On Top Chef, three wasn’t always a crowd. In fact, during five of the show’s first seven seasons, trios of chefs battled head-to-head-to-head to see who’d take the title and the coveted feature in Food and Wine magazine. Hung and his knife skills outlasted Casey and Dale in Aspen during season 3. Stephanie fought off arch-villain Lisa and the smoldering remains of Richard in season 4. Michael Voltaggio beat his brother Brian and fan favorite Kevin in season 6.
After Top Chef: All-Stars, the series moved full-time to one-on-one finals. All things being considered, it’s probably a better way of deciding a champion—extra chefs make things even harder for the judges, and a direct dish-to-dish comparison yields the truest result. But with this cast, I can’t help but wonder if the crowd should’ve remained at three for the last battle.
I say that because we have a good threesome of contrasting styles: Mei’s restraint and technical skill leaves the judges happy, but wanting more than she seems emotionally capable of giving them; Gregory’s unique flavor combinations (and coconut milk) make him the most unique culinary voice, albeit a suddenly inconsistent one; and Doug’s humble, heads-down cooking has made him an unlikely potential favorite after a clean sweep last week.
But with a three-part finale and an elimination-free episode three weeks ago, this season has really taken its time getting to this penultimate episode. That’s fun for fans of the show (though a small part of me just wants to know who’s going to win at this point), but the chefs have literally cooked more than two dozen dishes each now, and they all seem pretty cranky at the episode’s outset. But with all that’s happened—Mei barely staved off elimination last week at the expense of her best friend in the kitchen, Gregory has seen his hot start cooled into lukewarm territory, and Doug had to claw his way back through Last Chance Kitchen—a little frustration isn’t inappropriate. They, even more than me, probably just want to know who’s going to win.
The chefs’ spirits are buoyed, though, once they arrive at Hacienda Purisima de Jalpa, a San Miguel de Allende organic farm that really brings things full-circle even in these tense times. It’s an idyllic scene, with butterflies flitting from plant to plant and green expanses spreading out in front of them. Sure, they’re chasing the cash prize and the title, but the chefs are calmed (and awed) by the bounty at their feet.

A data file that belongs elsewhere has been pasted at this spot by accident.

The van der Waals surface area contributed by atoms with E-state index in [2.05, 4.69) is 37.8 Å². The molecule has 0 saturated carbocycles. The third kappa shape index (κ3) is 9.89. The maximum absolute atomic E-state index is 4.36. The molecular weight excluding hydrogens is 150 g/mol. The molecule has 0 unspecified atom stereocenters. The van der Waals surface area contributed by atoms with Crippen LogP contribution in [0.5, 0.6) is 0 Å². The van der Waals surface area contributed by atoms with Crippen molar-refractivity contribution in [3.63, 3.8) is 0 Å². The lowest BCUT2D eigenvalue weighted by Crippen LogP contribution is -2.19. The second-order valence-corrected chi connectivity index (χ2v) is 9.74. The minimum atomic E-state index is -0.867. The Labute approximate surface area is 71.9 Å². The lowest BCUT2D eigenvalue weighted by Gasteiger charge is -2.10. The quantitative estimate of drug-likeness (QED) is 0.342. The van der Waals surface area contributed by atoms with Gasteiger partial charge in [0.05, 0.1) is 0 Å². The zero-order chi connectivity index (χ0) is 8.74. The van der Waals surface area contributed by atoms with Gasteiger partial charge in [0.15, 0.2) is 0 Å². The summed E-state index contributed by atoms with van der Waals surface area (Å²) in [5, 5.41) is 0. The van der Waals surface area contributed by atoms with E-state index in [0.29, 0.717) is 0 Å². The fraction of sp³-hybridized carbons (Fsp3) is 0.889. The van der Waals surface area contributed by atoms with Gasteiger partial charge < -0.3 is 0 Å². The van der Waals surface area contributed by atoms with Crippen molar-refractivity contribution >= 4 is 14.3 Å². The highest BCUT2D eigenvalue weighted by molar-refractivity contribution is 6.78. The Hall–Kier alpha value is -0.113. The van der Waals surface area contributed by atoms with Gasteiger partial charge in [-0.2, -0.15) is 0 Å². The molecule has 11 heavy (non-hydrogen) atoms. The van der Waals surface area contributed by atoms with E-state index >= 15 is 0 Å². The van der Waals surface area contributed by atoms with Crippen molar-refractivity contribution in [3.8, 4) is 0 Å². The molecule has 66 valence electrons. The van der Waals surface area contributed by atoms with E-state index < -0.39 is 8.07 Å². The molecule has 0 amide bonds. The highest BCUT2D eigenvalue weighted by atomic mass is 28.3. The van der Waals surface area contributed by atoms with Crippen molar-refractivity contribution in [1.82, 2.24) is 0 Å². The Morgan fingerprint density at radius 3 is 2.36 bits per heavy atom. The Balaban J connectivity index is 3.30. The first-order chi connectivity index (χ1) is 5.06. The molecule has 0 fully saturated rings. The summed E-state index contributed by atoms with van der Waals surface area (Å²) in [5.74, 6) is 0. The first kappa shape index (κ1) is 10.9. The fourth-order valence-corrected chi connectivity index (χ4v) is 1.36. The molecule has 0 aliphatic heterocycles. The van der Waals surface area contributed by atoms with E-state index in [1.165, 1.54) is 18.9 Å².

For the final quickfire, Padma is joined by Enrique Farjeat, the accomplished Mexican chef who mans the kitchen at the hacienda. If last week’s episode emphasized Mexican culture and artistry, this week’s about the largesse of the land itself. The chefs will be able to harvest all of their supplemental produce direct from the grounds of the farm, but the key ingredient is another distinct flavor of the region since the days of the Aztecs and Mayans—chocolate.
Now, I’ve never been to culinary school, but I do know that, in many cases, the culinary and pastry sides split like liberal arts and business do at the average university. (You can pick which is which.) Most high-end restaurants employ a pastry chef tasked with catering to diners’ sweet teeth after the main portion of the meal is complete. So, then, the constant Top Chef refrain, “I don’t do desserts,” is probably a legitimate one.
But with that all being said, hearing Doug complain bitterly about the quickfire—which asks the chefs to use chocolate to prepare both sweet and savory offerings—was pretty disappointing. Just like the other remaining chefs, he had the break to do some homework; perhaps learning a dessert recipe or two might’ve been a wise idea during his time off. Although he had to get through Last Chance Kitchen to get here, this season up to this point has emphasized proving a well-rounded skill set. Did he really expect to win Top Chef without ever “doing dessert”?
So while his seared hen stewed with onions, tomatoes, chocolate, and Ancho chiles looks delicious, it’s hard to say he deserves any better than last place for his dessert, which appears to be nothing more than melted chocolate on top of melted chocolate, with a little alcohol splashed in somewhere. I don’t mean to belabor this, but his negative attitude seems like it made its way onto his plates here. It’s not his best look.
Mei is more prepared—she has her chocolate-bitterness-percentages down, at least—but she doesn’t seem to be at 100 percent either here. Aside from offering mild praise at textural variation, Padma and Enrique aren’t really digging her chocolate yogurt with cocoa nibs and nasturtium. The duck with bitter greens and a chocolate mezcal cocoa butter sauce is a hit, but it’s an almost-too-obvious choice—an issue Mei will return to later.
What’s most interesting about this final quickfire, though, is that Gregory is more than just a winner-by-default. Instead, his seared lamb with a white chocolate Ancho sauce and green chorizo vinaigrette is a nice combination of disparate-sounding parts, and his baby carrot dessert with ginger, turmeric, and dark chocolate is probably the best dish of the day. Out of nowhere, it seems like Gregory’s made his way back a culinary rhythm, marrying flavors and individual ingredients skillfully and uniquely. If there was any time for him to seize a little momentum, it’d be now.
NEXT: Guacamole or Escamoles?